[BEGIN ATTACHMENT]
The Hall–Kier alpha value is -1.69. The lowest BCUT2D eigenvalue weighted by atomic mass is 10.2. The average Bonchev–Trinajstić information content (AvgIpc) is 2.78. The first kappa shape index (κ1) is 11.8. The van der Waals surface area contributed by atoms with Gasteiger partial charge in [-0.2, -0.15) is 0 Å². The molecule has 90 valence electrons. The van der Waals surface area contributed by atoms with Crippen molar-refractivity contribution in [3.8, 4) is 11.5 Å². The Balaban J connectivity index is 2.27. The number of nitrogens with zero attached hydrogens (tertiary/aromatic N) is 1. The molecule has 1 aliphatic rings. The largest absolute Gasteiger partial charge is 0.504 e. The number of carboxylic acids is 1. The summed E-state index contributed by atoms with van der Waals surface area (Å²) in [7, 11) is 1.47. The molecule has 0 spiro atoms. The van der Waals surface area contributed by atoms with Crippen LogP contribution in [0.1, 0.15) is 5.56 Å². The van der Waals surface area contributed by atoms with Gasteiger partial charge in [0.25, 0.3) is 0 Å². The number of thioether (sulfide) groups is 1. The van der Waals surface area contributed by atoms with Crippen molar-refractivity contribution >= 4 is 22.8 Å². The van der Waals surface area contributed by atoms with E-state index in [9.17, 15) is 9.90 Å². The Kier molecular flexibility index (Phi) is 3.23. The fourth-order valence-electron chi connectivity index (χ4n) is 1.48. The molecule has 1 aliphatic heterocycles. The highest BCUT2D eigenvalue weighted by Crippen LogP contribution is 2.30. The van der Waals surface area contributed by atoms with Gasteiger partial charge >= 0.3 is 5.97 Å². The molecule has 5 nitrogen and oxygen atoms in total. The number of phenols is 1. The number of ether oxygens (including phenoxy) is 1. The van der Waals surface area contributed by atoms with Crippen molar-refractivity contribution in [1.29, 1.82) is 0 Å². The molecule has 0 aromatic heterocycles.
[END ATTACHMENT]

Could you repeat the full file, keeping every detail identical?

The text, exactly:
The Hall–Kier alpha value is -1.69. The lowest BCUT2D eigenvalue weighted by atomic mass is 10.2. The average Bonchev–Trinajstić information content (AvgIpc) is 2.78. The first kappa shape index (κ1) is 11.8. The van der Waals surface area contributed by atoms with Gasteiger partial charge in [-0.2, -0.15) is 0 Å². The molecule has 90 valence electrons. The van der Waals surface area contributed by atoms with Crippen molar-refractivity contribution in [3.8, 4) is 11.5 Å². The Balaban J connectivity index is 2.27. The number of nitrogens with zero attached hydrogens (tertiary/aromatic N) is 1. The molecule has 1 aliphatic rings. The largest absolute Gasteiger partial charge is 0.504 e. The number of carboxylic acids is 1. The summed E-state index contributed by atoms with van der Waals surface area (Å²) in [7, 11) is 1.47. The molecule has 0 spiro atoms. The van der Waals surface area contributed by atoms with Crippen LogP contribution in [0.1, 0.15) is 5.56 Å². The van der Waals surface area contributed by atoms with Gasteiger partial charge in [0.25, 0.3) is 0 Å². The number of thioether (sulfide) groups is 1. The van der Waals surface area contributed by atoms with Crippen molar-refractivity contribution >= 4 is 22.8 Å². The van der Waals surface area contributed by atoms with E-state index in [9.17, 15) is 9.90 Å². The Kier molecular flexibility index (Phi) is 3.23. The fourth-order valence-electron chi connectivity index (χ4n) is 1.48. The molecule has 1 aliphatic heterocycles. The highest BCUT2D eigenvalue weighted by Crippen LogP contribution is 2.30. The van der Waals surface area contributed by atoms with Gasteiger partial charge >= 0.3 is 5.97 Å². The molecule has 5 nitrogen and oxygen atoms in total. The number of phenols is 1. The number of ether oxygens (including phenoxy) is 1. The van der Waals surface area contributed by atoms with Crippen molar-refractivity contribution in [1.29, 1.82) is 0 Å². The molecule has 0 aromatic heterocycles.